No fuel in cylinder

Discussion in '2-Stroke Engines' started by velzie, Mar 24, 2014.

  1. velzie

    velzie Member

    It seems like I am not getting any fuel into the cylinder. The fuel bowl fills and the stock jet is not clogged. After a couple of attempts to start the bike there is no fuel visible on the spark plug. What could be a reason that fuel is not reaching the cylinder? Also it is -10C (14F) outside. Could that be a reason fuel will not flow into the cylinder? Thanks a lot.

  2. HeadSmess

    HeadSmess Well-Known Member

    its meant to be vaporising. you shouldnt see wet fuel on the plug at any time, unless somethings going wrong. -10 may be chilly but it doesnt prevent others from getting out there! the fuel available in your climate will be blended to suit it i hope.

    one. try removing carb and pouring a small bit of fuel down intake. if it starts , runs briefly and dies, then yes...the carb is being a lil brat. otherwise, the issue is something else, such as ignition, crankseals or other...
  3. velzie

    velzie Member

    Taking off the carb and spraying mix into the cylinder worked. The bike started in warmer weather, around 0C. I believe the cold was affecting fuel flow from the bowl, or maybe atomization?Either way, I can't wait to ride it.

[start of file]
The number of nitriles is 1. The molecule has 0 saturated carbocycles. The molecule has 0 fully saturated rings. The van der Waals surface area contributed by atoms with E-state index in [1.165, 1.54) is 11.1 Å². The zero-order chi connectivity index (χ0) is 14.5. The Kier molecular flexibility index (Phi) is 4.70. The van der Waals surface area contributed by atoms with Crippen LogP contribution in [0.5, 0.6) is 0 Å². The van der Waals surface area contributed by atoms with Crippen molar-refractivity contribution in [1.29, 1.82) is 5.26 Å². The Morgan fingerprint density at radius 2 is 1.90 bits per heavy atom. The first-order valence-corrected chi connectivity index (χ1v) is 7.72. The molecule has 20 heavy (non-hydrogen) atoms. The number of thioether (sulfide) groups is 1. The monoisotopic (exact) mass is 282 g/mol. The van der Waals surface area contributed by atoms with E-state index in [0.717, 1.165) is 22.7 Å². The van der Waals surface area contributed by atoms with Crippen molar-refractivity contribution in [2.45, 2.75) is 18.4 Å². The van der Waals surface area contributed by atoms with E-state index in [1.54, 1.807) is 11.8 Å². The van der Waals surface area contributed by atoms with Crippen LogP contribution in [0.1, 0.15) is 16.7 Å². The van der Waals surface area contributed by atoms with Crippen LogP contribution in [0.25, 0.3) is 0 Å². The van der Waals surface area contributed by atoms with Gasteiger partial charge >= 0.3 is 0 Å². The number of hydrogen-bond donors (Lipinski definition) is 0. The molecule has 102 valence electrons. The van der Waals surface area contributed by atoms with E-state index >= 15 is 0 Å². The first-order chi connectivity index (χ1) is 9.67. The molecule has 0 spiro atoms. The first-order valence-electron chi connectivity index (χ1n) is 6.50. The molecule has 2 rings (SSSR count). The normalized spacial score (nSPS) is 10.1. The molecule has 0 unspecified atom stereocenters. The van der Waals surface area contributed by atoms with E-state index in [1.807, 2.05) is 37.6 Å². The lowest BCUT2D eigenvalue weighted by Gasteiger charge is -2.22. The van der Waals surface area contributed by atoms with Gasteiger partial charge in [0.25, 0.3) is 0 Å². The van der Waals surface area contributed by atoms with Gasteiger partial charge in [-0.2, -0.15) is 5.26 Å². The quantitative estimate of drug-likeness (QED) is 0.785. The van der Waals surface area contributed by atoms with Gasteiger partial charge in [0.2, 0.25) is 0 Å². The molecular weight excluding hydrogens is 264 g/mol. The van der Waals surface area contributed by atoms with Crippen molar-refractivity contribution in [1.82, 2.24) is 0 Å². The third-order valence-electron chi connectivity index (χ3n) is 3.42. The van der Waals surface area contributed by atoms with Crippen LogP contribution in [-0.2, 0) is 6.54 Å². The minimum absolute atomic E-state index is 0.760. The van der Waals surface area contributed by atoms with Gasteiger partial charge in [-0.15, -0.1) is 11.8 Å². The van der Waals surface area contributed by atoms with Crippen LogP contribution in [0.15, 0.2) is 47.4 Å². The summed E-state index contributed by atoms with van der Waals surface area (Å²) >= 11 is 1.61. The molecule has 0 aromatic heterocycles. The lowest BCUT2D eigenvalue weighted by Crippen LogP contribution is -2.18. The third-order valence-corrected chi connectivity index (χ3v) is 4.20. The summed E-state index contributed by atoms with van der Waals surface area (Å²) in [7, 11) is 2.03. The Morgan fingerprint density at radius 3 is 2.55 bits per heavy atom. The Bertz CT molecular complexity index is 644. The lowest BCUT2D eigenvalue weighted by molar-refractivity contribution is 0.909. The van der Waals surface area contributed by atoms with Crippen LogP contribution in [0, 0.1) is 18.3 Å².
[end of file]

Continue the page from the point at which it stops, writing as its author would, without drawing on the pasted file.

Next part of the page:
4. HeadSmess

    HeadSmess Well-Known Member

    i live in a climate where it might, just maybe, on certain days, for a few hours only, reach about -2... so the cold isnt an issue around here. theres other people around on here that brave russian winters, so it must be possible!

    but... i do know that things like moisture can and will freeze in the fuel lines etc, and theres a lot of difference between the petrol supplied here, for average temps of 20c, and petrol supplied in sub zero climates... the aromatic content or its ability to vaporise, especially at low temperatures. gets worse in a plane when they have to deal with altitude as well. but basically petrol itself will freeze or at least "thicken up" just like motor oil gets thicker as the temp goes down.

    the vaporisation of fuel takes heat, is why carbs can ice up. the fuel is cooling the carb down below ambient temps. maybe some type of shroud, insulation, and or try a hairdryer/heat gun before starting when really cold?

    how old is the fuel, btw? 2stroke mix tends to go stale rather rapidly.

    brrrr. cold. ikky.
  5. velzie

    velzie Member

    Thanks for keeping up with this.

    I am just frustrated I can't yet ride my bike. I have been procrastinating by focusing on my MB, and it got worse when I couldnt get it to start. It's just too cold, there's too much ice and snow and the next month will be just slush saturated with salt. I've also got a thesis to write, but all I think about is how much i'd rather work onride my MB.

    I need to move to a nicer climate. Colorado maybe...